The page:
Everywhere we went, people gathered to greet us, rang the church bells, it was truly joyous. In most of the villages we visited, the need for clean water was apparent. People were carrying water anywhere from ½  to several miles. There was a bread making operation in Arroyo Zacate, where the women make bread to sell, they have to carry water in a wheelbarrow about ½ mile uphill just to make bread. This was common in many areas we visited.  We visited the Hogar Infintal and we were particularly awed by the happiness of the children and their carefree spirit.  They are doing well, though there are many opportunities of us to help them in future missions. We celebrated the Eucharist in the chapel with the children, it was a wonderful service. They currently have a livestock project raising pigs, goats, and chickens run by the older boys of the center.  The pig project is very well run and a clean operation.  They would like to expand it and the benefits are great.  There are so many opportunities for mission trips in SE Mexico, my mind is continually spinning. It was a great opportunity to see their needs first hand and not leave it to our own imaginations.  Often, we can dream up things that people need, reality is that we don’t need to impose my wants on them.  We have to remember, what works here, doesn’t always work somewhere else.  In Christian life we often think others need what we need and we fail to remember the common denominator, Christ. He is already there in SE Mexico, we need to listen and let him guide us.  Bishop Juarez truly loves the people of this area, it is apparent just watching him with them.  The opportunities will reveal themselves as we continue are discussions.  The joy and love of Christ these people have is an example to everyone.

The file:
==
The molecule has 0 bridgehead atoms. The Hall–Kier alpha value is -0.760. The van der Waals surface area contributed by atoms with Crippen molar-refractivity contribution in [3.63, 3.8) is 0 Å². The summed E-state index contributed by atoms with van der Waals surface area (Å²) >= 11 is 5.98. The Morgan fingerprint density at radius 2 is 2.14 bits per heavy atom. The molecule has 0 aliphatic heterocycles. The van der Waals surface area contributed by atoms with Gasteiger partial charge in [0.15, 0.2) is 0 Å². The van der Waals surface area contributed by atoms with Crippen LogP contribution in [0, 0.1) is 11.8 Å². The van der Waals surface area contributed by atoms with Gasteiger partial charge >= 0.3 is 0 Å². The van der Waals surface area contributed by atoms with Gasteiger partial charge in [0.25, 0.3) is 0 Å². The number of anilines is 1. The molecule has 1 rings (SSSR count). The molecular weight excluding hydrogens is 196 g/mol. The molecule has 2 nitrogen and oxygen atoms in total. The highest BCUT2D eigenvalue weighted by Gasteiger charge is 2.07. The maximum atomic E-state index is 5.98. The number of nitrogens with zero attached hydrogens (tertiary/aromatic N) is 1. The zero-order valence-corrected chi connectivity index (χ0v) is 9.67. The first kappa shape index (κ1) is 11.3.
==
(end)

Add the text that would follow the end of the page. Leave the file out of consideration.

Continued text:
Back at home as I busy myself with the everyday happening of my life, I often think, what can I do for SE Mexico? What I really need to ask, “What does God need me to do in SE Mexico?”  I need to ask him and not take it upon myself.  There are many opportunities there, I just need to be still and listen to where he wants me to start.